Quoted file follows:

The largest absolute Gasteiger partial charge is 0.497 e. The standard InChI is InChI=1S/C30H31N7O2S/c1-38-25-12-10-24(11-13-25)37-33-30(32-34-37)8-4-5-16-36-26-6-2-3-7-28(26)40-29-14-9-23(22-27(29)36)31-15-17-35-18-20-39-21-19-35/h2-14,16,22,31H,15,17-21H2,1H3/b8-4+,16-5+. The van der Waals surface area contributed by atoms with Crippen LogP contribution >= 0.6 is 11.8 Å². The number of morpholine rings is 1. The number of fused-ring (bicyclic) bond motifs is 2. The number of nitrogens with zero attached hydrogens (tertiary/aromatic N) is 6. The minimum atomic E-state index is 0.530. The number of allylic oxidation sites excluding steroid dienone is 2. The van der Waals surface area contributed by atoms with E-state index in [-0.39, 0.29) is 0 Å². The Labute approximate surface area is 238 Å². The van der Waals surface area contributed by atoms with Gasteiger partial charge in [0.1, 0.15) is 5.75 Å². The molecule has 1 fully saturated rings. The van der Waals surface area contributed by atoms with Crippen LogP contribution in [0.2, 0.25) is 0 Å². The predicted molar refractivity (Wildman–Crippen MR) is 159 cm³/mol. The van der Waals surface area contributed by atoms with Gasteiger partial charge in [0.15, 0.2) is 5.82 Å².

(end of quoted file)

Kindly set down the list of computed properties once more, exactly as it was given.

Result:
The largest absolute Gasteiger partial charge is 0.497 e. The standard InChI is InChI=1S/C30H31N7O2S/c1-38-25-12-10-24(11-13-25)37-33-30(32-34-37)8-4-5-16-36-26-6-2-3-7-28(26)40-29-14-9-23(22-27(29)36)31-15-17-35-18-20-39-21-19-35/h2-14,16,22,31H,15,17-21H2,1H3/b8-4+,16-5+. The van der Waals surface area contributed by atoms with Crippen LogP contribution >= 0.6 is 11.8 Å². The number of morpholine rings is 1. The number of fused-ring (bicyclic) bond motifs is 2. The number of nitrogens with zero attached hydrogens (tertiary/aromatic N) is 6. The minimum atomic E-state index is 0.530. The number of allylic oxidation sites excluding steroid dienone is 2. The van der Waals surface area contributed by atoms with E-state index in [-0.39, 0.29) is 0 Å². The Labute approximate surface area is 238 Å². The van der Waals surface area contributed by atoms with Gasteiger partial charge in [0.1, 0.15) is 5.75 Å². The molecule has 1 fully saturated rings. The van der Waals surface area contributed by atoms with Crippen LogP contribution in [0.2, 0.25) is 0 Å². The predicted molar refractivity (Wildman–Crippen MR) is 159 cm³/mol. The van der Waals surface area contributed by atoms with Gasteiger partial charge in [0.15, 0.2) is 5.82 Å².